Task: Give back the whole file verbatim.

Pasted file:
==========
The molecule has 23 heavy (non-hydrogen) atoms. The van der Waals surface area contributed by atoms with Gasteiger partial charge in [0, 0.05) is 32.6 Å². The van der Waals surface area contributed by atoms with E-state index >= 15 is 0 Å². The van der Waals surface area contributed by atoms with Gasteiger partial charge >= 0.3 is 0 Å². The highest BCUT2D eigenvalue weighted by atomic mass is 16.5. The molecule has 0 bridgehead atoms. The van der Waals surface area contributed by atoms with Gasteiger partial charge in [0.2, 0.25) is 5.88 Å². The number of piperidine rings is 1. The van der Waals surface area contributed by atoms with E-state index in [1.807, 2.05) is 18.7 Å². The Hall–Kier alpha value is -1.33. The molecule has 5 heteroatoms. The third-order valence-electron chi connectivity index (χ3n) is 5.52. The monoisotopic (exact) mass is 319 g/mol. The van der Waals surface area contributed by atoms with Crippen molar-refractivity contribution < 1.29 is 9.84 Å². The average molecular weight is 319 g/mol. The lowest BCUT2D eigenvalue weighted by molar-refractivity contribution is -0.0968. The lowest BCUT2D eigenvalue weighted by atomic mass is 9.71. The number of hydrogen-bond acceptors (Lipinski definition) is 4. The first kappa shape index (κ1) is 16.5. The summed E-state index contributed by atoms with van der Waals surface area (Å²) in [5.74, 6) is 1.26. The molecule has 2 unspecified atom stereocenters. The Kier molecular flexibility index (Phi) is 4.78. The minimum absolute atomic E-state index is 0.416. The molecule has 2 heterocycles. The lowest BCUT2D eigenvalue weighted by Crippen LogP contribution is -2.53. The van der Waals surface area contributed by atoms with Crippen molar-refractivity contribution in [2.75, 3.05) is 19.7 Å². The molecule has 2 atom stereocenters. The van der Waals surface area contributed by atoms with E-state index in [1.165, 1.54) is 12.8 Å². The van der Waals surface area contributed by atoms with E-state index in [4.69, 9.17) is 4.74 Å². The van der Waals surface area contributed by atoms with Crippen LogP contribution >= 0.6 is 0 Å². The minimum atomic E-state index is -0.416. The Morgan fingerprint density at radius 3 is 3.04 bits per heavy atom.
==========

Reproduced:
The molecule has 23 heavy (non-hydrogen) atoms. The van der Waals surface area contributed by atoms with Gasteiger partial charge in [0, 0.05) is 32.6 Å². The van der Waals surface area contributed by atoms with E-state index >= 15 is 0 Å². The van der Waals surface area contributed by atoms with Gasteiger partial charge >= 0.3 is 0 Å². The highest BCUT2D eigenvalue weighted by atomic mass is 16.5. The molecule has 0 bridgehead atoms. The van der Waals surface area contributed by atoms with Gasteiger partial charge in [0.2, 0.25) is 5.88 Å². The number of piperidine rings is 1. The van der Waals surface area contributed by atoms with E-state index in [1.807, 2.05) is 18.7 Å². The Hall–Kier alpha value is -1.33. The molecule has 5 heteroatoms. The third-order valence-electron chi connectivity index (χ3n) is 5.52. The monoisotopic (exact) mass is 319 g/mol. The van der Waals surface area contributed by atoms with Crippen molar-refractivity contribution < 1.29 is 9.84 Å². The average molecular weight is 319 g/mol. The lowest BCUT2D eigenvalue weighted by molar-refractivity contribution is -0.0968. The lowest BCUT2D eigenvalue weighted by atomic mass is 9.71. The number of hydrogen-bond acceptors (Lipinski definition) is 4. The first kappa shape index (κ1) is 16.5. The summed E-state index contributed by atoms with van der Waals surface area (Å²) in [5.74, 6) is 1.26. The molecule has 2 unspecified atom stereocenters. The Kier molecular flexibility index (Phi) is 4.78. The minimum absolute atomic E-state index is 0.416. The molecule has 2 heterocycles. The lowest BCUT2D eigenvalue weighted by Crippen LogP contribution is -2.53. The van der Waals surface area contributed by atoms with Crippen molar-refractivity contribution in [2.75, 3.05) is 19.7 Å². The molecule has 2 atom stereocenters. The van der Waals surface area contributed by atoms with E-state index in [1.165, 1.54) is 12.8 Å². The van der Waals surface area contributed by atoms with E-state index in [4.69, 9.17) is 4.74 Å². The van der Waals surface area contributed by atoms with Crippen LogP contribution >= 0.6 is 0 Å². The minimum atomic E-state index is -0.416. The Morgan fingerprint density at radius 3 is 3.04 bits per heavy atom.